February 5, 2010
Dear Seaton Village Residents,
First off, thanks to all who attended Wednesday night’s meeting. It was a creative and frank discussion of the traffic issues in the neighbourhood. The issue of how we make it safer and easier for kids to walk to school has been embraced by all who attended. A mutual respect for each other’s traffic conditions was also highlighted and appreciated by those who attended.
Thanks in particular to Rebecca Sugarman and the Seaton Village Residents Association for organizing everything.
For those who couldn’t make it but have written to my office with advice, concerns and ideas – thank you for your input as well.
The proposed left hand turn restriction on Barton will not be implemented.
While many residents of Barton in particular supported this idea, the proposal raised legitimate concerns with other neighbours in the community. The common concern that was voiced is clear: we need to find a way to control cut-through commuter traffic in the neighbourhood.
Cut-through traffic poses two problems. It increases the volume of vehicles, and it tends to increase the speed of traffic. The velocity of traffic contributes to rolling stops, conflicts with pedestrians and noise. Quite often it also results in confused or frustrated motorists driving the wrong way down one way streets.
It was also noted that construction on Bathurst has been heavy for the last 18 months. This has shifted some traffic to Christie. To circumvent the Dupont/Bathurst intersection, many drivers have been traveling southbound down Christie and eastbound across Barton to access Bathurst south of Dupont.
There was also information presented that indicates that car use on Barton has gone from 2,500 cars to 3,400 cars per day since the traffic maze in Seaton Village was instituted. An increase in the number of people driving in the city and an increase in the number of people driving to the school in the community are two factors that have contributed to the increase in traffic on Barton. Much of the increase, however, is due to the role Barton Avenue now plays in the community.
Barton is the street that gets a large number of local residents to and from their houses. Traffic counts indicate that the overwhelming majority of cars on Barton come from within Seaton Village. Nothing will change that. Re-opening the bitter debate or re-visiting the complex traffic maze instituted in Seaton Village years ago will not solve this problem. The process to review the maze would be complex and difficult, creating more anger than solutions.
Still, something needs to be done.
At the meeting, we came to a consensus that if speeds could be controlled, the streets would be safer, and that a slower street might also deter outside traffic from cutting through the neighbourhood.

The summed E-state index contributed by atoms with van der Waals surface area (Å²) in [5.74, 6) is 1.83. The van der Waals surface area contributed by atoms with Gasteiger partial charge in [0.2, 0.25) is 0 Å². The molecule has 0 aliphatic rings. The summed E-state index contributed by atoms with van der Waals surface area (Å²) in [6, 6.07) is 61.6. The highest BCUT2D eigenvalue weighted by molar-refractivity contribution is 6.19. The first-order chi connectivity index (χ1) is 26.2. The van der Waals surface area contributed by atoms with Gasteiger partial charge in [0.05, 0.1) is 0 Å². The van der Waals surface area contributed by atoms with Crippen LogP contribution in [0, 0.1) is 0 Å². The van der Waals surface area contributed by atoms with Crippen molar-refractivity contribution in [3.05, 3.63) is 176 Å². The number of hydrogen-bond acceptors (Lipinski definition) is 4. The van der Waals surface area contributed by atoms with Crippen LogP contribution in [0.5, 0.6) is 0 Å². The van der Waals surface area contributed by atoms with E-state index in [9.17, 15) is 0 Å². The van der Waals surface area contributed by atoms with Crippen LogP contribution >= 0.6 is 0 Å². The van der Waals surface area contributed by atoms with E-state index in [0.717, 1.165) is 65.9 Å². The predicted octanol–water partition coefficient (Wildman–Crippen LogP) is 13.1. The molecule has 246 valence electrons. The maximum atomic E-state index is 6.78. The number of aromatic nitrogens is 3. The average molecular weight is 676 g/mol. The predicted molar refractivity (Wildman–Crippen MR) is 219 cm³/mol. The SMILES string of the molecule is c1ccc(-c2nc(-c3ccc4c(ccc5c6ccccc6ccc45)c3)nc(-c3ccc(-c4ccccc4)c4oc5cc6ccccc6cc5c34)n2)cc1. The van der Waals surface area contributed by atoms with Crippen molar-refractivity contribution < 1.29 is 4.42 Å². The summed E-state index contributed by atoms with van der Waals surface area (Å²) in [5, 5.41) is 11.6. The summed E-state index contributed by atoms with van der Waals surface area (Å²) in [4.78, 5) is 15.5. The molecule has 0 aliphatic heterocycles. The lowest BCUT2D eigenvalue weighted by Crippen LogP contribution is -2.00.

The neighbourhood association, residents of Barton and my office will begin work on the following ideas suggested by people in the community who attended the meeting:
-Enforcement – ask the police to catch one-way violations and rolling stops.
-Reduce the speed limit to 30kph.
-Re-paint intersections and refresh the one-way and stop signs in the neighbourhood with a view to looking at larger signs and better positioning of signs.
-Engage a street designer to explore traffic calming ideas for Barton. More parking, narrow lane markers, new intersection design, and alternate paving styles will be explored.
-Planters: review placement and design; work towards better plantings for those that remain so that they look nicer.
-Education: contact the school. Explore Pedestrian Safety courses for students. Work on a driver awareness campaign for parents dropping off kids. Distribute a notice to area residents about traffic concerns in the neighbourhood.
This final point was one of the best ideas of the night: encourage residents of Seaton Village (especially parents dropping kids off at school, the rink and the Boys and Girls Club) to drive slowly, very s-l-o-w-l-y! If we reduce speed, stop and pause at stop signs, thereby calming the traffic with our cars, then the cut-through commuters won’t be able to speed or race through intersections or fly over the speed bumps. This idea can be acted on now.
If you are interested in following this process, please contact your residents association through their website at www.seatonvillage.ca. If you’d like to work on some of these ideas, please contact my office at 416-392-4044 or email@example.com
Councillor Adam Vaughan
Ward 20, Trinity-Spadina
Toronto City Hall
100 Queen Street West
2nd Floor, Suite C50
Toronto, ON M5H 2N2
visit us online at www.ward20.ca